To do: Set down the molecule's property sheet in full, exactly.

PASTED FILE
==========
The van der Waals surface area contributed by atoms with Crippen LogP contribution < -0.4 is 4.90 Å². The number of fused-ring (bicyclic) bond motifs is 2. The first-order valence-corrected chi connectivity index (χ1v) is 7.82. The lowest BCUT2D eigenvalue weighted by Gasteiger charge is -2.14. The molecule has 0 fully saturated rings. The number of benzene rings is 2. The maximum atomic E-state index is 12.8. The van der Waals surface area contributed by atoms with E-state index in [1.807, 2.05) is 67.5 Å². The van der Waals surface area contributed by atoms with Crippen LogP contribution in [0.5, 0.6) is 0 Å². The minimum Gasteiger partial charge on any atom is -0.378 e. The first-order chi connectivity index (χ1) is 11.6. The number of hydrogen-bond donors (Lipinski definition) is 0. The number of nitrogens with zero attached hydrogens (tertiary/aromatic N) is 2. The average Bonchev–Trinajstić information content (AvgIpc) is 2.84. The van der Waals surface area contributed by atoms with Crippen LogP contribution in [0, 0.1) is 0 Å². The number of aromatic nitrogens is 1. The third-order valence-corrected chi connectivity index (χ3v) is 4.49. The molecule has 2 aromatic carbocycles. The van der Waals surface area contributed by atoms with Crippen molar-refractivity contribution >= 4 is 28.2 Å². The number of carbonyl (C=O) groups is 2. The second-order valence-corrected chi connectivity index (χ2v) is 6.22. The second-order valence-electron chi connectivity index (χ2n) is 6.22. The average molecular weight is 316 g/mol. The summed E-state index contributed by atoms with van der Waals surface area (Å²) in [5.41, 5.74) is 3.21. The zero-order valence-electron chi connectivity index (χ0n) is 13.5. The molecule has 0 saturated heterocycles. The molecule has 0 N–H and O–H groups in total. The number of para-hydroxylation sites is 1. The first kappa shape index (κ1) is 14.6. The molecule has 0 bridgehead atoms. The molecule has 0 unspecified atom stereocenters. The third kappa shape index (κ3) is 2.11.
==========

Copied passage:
The van der Waals surface area contributed by atoms with Crippen LogP contribution < -0.4 is 4.90 Å². The number of fused-ring (bicyclic) bond motifs is 2. The first-order valence-corrected chi connectivity index (χ1v) is 7.82. The lowest BCUT2D eigenvalue weighted by Gasteiger charge is -2.14. The molecule has 0 fully saturated rings. The number of benzene rings is 2. The maximum atomic E-state index is 12.8. The van der Waals surface area contributed by atoms with E-state index in [1.807, 2.05) is 67.5 Å². The van der Waals surface area contributed by atoms with Crippen LogP contribution in [0.5, 0.6) is 0 Å². The minimum Gasteiger partial charge on any atom is -0.378 e. The first-order chi connectivity index (χ1) is 11.6. The number of hydrogen-bond donors (Lipinski definition) is 0. The number of nitrogens with zero attached hydrogens (tertiary/aromatic N) is 2. The average Bonchev–Trinajstić information content (AvgIpc) is 2.84. The van der Waals surface area contributed by atoms with Crippen LogP contribution in [0, 0.1) is 0 Å². The number of aromatic nitrogens is 1. The third-order valence-corrected chi connectivity index (χ3v) is 4.49. The molecule has 2 aromatic carbocycles. The van der Waals surface area contributed by atoms with Crippen molar-refractivity contribution >= 4 is 28.2 Å². The number of carbonyl (C=O) groups is 2. The second-order valence-corrected chi connectivity index (χ2v) is 6.22. The second-order valence-electron chi connectivity index (χ2n) is 6.22. The average molecular weight is 316 g/mol. The summed E-state index contributed by atoms with van der Waals surface area (Å²) in [5.41, 5.74) is 3.21. The zero-order valence-electron chi connectivity index (χ0n) is 13.5. The molecule has 0 saturated heterocycles. The molecule has 0 N–H and O–H groups in total. The number of para-hydroxylation sites is 1. The first kappa shape index (κ1) is 14.6. The molecule has 0 bridgehead atoms. The molecule has 0 unspecified atom stereocenters. The third kappa shape index (κ3) is 2.11.